"The purpose of this roundtable is to bring together digital humanities scholars working in a variety of languages and approaches. It seeks to find ways to build bridges between the “Anglo-American” center of DH with the rest of the world of DH, both within and outside of the US borders. Because the Digital Humanities seem to reinforce traditional disciplinary and geographic boundaries while simultaneously claiming interdisciplinary and international status, this roundtable hopes to appeal to a broader DH audience as well as traditional scholars in linguistics, comparative literature, and translation, in the hopes of introducing DH tools and approaches to an audience that has yet to embrace DH (or be embraced by DH)."
Digital Humanities is interdisciplinary, but coming from a so-called interdisciplinary field (comparative literature), I am all too aware as to how difficult true interdisciplinary can be.
Popular tool, developed in Canada, supports multiple languages. You can compare texts. I asked one of the developers, at a workshop, if you could compare two texts in different languages side-by-side (I was thinking of comparing original and translations). No one was sure; it had never occurred to anyone to do that.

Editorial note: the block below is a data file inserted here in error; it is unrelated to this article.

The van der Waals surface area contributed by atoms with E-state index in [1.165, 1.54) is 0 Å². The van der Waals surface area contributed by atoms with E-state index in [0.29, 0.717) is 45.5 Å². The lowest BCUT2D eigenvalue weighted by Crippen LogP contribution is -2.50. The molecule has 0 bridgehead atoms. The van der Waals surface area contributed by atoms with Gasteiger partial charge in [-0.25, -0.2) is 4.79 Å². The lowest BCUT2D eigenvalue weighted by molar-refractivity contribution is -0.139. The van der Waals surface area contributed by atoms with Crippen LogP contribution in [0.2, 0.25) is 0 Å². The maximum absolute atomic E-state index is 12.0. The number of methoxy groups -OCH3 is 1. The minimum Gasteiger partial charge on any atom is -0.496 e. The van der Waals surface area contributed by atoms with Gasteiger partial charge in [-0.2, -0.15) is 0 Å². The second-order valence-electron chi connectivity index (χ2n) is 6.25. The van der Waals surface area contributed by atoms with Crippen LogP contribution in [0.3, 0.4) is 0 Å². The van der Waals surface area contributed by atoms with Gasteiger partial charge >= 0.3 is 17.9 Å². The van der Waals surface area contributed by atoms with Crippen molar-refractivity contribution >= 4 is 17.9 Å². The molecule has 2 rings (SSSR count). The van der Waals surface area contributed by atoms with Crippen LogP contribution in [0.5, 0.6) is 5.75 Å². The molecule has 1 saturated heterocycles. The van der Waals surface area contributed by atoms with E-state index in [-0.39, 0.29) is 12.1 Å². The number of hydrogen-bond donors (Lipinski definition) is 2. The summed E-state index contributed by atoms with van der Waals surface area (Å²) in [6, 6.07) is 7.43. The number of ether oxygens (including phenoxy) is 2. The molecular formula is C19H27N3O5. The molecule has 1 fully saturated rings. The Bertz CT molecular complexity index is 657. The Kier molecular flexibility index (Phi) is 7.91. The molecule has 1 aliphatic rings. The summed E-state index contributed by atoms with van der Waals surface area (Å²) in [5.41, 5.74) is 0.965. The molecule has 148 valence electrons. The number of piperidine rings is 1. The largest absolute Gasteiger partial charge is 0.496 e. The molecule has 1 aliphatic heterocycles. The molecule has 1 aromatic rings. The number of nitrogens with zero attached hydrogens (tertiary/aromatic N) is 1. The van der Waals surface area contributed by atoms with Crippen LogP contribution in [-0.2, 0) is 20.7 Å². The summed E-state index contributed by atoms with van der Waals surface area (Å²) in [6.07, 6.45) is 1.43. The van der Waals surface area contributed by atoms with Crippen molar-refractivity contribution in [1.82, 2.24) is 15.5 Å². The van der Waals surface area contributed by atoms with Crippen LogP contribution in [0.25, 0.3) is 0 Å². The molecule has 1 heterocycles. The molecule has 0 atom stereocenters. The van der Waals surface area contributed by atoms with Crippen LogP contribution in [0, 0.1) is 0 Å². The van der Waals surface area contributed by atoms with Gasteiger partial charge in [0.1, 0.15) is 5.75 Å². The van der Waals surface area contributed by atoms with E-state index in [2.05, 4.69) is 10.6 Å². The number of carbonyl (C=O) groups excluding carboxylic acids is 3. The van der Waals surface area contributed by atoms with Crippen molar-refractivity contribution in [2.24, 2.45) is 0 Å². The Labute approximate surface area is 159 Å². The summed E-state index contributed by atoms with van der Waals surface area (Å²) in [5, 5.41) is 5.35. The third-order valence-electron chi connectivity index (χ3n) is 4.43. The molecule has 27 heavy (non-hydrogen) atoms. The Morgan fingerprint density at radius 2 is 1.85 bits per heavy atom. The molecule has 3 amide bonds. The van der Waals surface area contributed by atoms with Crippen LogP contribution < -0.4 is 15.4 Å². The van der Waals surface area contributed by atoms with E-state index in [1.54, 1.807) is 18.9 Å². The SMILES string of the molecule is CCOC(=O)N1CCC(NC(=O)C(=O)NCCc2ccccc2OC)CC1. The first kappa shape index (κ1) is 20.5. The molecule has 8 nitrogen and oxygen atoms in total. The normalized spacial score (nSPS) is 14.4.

DH, in my view, holds great potential for working in and with translations. We can compare versions, map word frequencies, how translations have evolved over time, and even (ambitiously) how translations impacted the author's image over space and time. But we need people thinking about and developing tools that will allow multiple languages. As put by Ernesto Priego, we need openness and "reliable multi-lingual metadata."
As humanists, we also need to ensure that machine translations do not become the standard for access to work in different languages, and in that I also include DH tools. Language departments need to become more involved in the development of tools, both to meet their needs as researchers, but also to make the tools more accessible in different languages.
A great example of this is the work being done at The CulturePlex at the University of Western Ontario (Canada). Their focus for developing their tools is Hispanic and Latin-American Studies, thus all the tools are available in Spanish and English (with the goal of also providing them in Canada's other official language, French). These tools also create opportunities to work with the emerging DH communities in Mexico and other countries in Latin America, expanding access.
This interdisciplinary, however, comes with a price, particularly for graduate students or early-career academics: we still hire along traditional disciplinary (and linguistic) lines. And thus, these bridges ultimately lead nowhere, unless these skills are actually valued by departments, hiring committees, and academia.
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